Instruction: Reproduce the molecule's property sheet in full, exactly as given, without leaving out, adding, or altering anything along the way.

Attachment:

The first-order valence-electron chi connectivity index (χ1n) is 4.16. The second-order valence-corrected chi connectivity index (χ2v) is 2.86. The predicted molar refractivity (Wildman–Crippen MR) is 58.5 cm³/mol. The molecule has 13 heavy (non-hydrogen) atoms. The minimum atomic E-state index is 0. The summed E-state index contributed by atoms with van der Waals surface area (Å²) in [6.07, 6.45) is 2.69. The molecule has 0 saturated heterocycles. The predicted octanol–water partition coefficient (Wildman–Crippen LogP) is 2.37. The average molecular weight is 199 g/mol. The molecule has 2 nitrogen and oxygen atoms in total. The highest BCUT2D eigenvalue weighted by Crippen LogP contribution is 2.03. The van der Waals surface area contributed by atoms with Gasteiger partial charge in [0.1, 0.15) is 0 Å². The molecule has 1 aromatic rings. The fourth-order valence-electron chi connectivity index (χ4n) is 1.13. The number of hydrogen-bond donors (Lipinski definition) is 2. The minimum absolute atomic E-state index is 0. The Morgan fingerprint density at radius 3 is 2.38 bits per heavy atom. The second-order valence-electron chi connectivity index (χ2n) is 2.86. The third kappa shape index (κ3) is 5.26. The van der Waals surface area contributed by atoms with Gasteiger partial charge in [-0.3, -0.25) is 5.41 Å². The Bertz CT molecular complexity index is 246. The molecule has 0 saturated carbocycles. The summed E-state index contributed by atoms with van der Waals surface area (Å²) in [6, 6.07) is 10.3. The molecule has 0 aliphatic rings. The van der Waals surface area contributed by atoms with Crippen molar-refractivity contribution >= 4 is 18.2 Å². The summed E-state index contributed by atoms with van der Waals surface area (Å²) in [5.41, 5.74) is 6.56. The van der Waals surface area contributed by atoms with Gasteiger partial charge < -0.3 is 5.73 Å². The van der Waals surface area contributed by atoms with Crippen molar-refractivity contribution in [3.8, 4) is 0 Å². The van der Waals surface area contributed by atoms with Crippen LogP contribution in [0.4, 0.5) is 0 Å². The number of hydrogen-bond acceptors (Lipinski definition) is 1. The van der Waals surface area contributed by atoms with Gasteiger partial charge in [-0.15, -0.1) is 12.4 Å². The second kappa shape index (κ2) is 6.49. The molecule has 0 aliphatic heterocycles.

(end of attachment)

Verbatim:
The first-order valence-electron chi connectivity index (χ1n) is 4.16. The second-order valence-corrected chi connectivity index (χ2v) is 2.86. The predicted molar refractivity (Wildman–Crippen MR) is 58.5 cm³/mol. The molecule has 13 heavy (non-hydrogen) atoms. The minimum atomic E-state index is 0. The summed E-state index contributed by atoms with van der Waals surface area (Å²) in [6.07, 6.45) is 2.69. The molecule has 0 saturated heterocycles. The predicted octanol–water partition coefficient (Wildman–Crippen LogP) is 2.37. The average molecular weight is 199 g/mol. The molecule has 2 nitrogen and oxygen atoms in total. The highest BCUT2D eigenvalue weighted by Crippen LogP contribution is 2.03. The van der Waals surface area contributed by atoms with Gasteiger partial charge in [0.1, 0.15) is 0 Å². The molecule has 1 aromatic rings. The fourth-order valence-electron chi connectivity index (χ4n) is 1.13. The number of hydrogen-bond donors (Lipinski definition) is 2. The minimum absolute atomic E-state index is 0. The Morgan fingerprint density at radius 3 is 2.38 bits per heavy atom. The second-order valence-electron chi connectivity index (χ2n) is 2.86. The third kappa shape index (κ3) is 5.26. The van der Waals surface area contributed by atoms with Gasteiger partial charge in [-0.3, -0.25) is 5.41 Å². The Bertz CT molecular complexity index is 246. The molecule has 0 saturated carbocycles. The summed E-state index contributed by atoms with van der Waals surface area (Å²) in [6, 6.07) is 10.3. The molecule has 0 aliphatic rings. The van der Waals surface area contributed by atoms with Crippen molar-refractivity contribution >= 4 is 18.2 Å². The summed E-state index contributed by atoms with van der Waals surface area (Å²) in [5.41, 5.74) is 6.56. The van der Waals surface area contributed by atoms with Gasteiger partial charge < -0.3 is 5.73 Å². The van der Waals surface area contributed by atoms with Crippen molar-refractivity contribution in [3.8, 4) is 0 Å². The van der Waals surface area contributed by atoms with Crippen LogP contribution in [0.4, 0.5) is 0 Å². The number of hydrogen-bond acceptors (Lipinski definition) is 1. The van der Waals surface area contributed by atoms with Gasteiger partial charge in [-0.15, -0.1) is 12.4 Å². The second kappa shape index (κ2) is 6.49. The molecule has 0 aliphatic heterocycles.